A Lot or a Little?
What you will—and won't—find in this book.
The Treatment takes place against on the fictional background of a suicide epidemic, but does not explain the real-life phenomenon in detail.
To end a suicide epidemic among teens and young adults, the U.S. government sanctions a program to wipe out the memories of those at risk. The main characters' strength comes from their conviction that their memories, a source of identity, are worth fighting for.
Positive Role Models
Pursued by an all-powerful government program that seeks to wipe out their memories, and betrayed by some of their peers, Sloane and her boyfriend, James, survive by remaining loyal to each other.
Violence & Scariness
There is one non-fatal stabbing, and an adult gets knocked out by a blow to the head with a metal tray. A minor character's imprisoned for rape.
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Sex, Romance & Nudity
Sloane and her boyfriend frequently kiss and caress, and on three occasions intend to have sex, but the act is never explicit and is always placed in the context of marriage.
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"S--t," "f--king," "d--k," and "a--hole" are used about a dozen times in total.
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Drinking, Drugs & Smoking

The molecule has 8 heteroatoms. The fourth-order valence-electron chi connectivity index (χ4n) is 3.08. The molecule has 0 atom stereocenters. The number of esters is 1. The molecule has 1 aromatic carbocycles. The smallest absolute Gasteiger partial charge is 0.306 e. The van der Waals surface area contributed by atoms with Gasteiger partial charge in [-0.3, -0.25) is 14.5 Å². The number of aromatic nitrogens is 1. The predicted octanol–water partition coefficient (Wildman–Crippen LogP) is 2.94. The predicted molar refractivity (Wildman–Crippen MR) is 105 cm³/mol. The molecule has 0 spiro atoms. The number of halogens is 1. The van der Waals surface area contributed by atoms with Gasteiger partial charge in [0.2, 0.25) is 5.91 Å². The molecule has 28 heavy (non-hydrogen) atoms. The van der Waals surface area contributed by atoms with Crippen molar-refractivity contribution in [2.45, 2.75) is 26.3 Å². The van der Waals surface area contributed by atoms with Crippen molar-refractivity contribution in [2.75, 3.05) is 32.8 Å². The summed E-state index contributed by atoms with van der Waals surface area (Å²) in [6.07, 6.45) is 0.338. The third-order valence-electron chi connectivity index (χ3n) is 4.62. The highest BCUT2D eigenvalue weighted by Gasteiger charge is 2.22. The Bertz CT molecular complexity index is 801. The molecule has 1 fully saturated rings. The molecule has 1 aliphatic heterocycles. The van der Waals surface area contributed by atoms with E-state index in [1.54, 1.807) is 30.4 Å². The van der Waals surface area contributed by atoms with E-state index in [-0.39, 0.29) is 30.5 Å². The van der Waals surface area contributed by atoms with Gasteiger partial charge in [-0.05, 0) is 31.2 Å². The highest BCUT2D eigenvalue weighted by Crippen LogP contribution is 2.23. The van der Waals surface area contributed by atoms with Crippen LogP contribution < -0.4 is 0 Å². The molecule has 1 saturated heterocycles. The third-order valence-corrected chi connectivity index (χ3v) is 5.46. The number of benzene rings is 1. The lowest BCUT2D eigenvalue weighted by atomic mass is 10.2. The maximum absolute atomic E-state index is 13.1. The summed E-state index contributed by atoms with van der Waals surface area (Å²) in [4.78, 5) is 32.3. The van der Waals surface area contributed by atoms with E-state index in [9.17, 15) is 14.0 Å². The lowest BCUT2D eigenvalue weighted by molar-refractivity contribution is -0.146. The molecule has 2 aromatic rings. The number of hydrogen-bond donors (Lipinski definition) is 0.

A scene takes place at a pop-up teen bar where beer and ecstasy are consumed.
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Parents Need to Know
Parents need to know that Suzanne Young's The Treatment is a fairly tame adventure-romance set against a disturbing background: Teens and young adults are killing themselves, while an all-powerful government program has risen to halt the epidemic by wiping out the memories of anyone who begins to appear depressed. This sequel to The Program is built on the truth that memory is a source of great sadness, yet is fundamental for a healthy identity.
Is It Any Good?
Concluding The Program, which presented a creepy world of rampant suicide and government intervention, The Treatment devolves into a classic romance with the heroine choosing between two admirers. Being on the run from a government effort to kill or lobotomize fugitive kids is rendered in paper-thin detail. When true love's never in doubt, the result may be uplifting, but not for long, no matter how fast the story unfolds.
Did we miss something on diversity?
Research shows a connection between kids' healthy self-esteem and positive portrayals in media. That's why we've added a new "Diverse Representations" section to our reviews that will be rolling out on an ongoing basis. You can help us help kids by suggesting a diversity update.